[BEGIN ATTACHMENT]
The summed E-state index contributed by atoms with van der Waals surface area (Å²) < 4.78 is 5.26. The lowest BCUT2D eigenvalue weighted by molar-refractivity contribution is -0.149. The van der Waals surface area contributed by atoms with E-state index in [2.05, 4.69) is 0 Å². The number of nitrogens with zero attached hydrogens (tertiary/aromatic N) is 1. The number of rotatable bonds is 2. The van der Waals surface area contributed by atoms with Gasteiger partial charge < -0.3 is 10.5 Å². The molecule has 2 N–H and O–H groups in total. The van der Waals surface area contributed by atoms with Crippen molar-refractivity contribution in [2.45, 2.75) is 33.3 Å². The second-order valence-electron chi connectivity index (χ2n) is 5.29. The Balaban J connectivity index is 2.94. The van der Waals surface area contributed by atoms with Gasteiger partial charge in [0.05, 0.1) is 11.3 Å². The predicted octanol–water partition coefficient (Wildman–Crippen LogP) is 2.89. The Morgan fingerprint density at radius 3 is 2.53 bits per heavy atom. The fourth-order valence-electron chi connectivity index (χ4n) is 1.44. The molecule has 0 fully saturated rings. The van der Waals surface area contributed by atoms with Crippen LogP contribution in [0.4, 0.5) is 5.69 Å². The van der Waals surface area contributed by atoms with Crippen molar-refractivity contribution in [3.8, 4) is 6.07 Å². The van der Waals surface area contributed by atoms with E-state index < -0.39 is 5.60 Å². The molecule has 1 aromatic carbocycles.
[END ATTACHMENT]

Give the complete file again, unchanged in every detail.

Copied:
The summed E-state index contributed by atoms with van der Waals surface area (Å²) < 4.78 is 5.26. The lowest BCUT2D eigenvalue weighted by molar-refractivity contribution is -0.149. The van der Waals surface area contributed by atoms with E-state index in [2.05, 4.69) is 0 Å². The number of nitrogens with zero attached hydrogens (tertiary/aromatic N) is 1. The number of rotatable bonds is 2. The van der Waals surface area contributed by atoms with Gasteiger partial charge < -0.3 is 10.5 Å². The molecule has 2 N–H and O–H groups in total. The van der Waals surface area contributed by atoms with Crippen molar-refractivity contribution in [2.45, 2.75) is 33.3 Å². The second-order valence-electron chi connectivity index (χ2n) is 5.29. The Balaban J connectivity index is 2.94. The van der Waals surface area contributed by atoms with Gasteiger partial charge in [0.05, 0.1) is 11.3 Å². The predicted octanol–water partition coefficient (Wildman–Crippen LogP) is 2.89. The Morgan fingerprint density at radius 3 is 2.53 bits per heavy atom. The fourth-order valence-electron chi connectivity index (χ4n) is 1.44. The molecule has 0 fully saturated rings. The van der Waals surface area contributed by atoms with Crippen LogP contribution in [0.4, 0.5) is 5.69 Å². The van der Waals surface area contributed by atoms with Crippen molar-refractivity contribution in [3.8, 4) is 6.07 Å². The van der Waals surface area contributed by atoms with E-state index < -0.39 is 5.60 Å². The molecule has 1 aromatic carbocycles.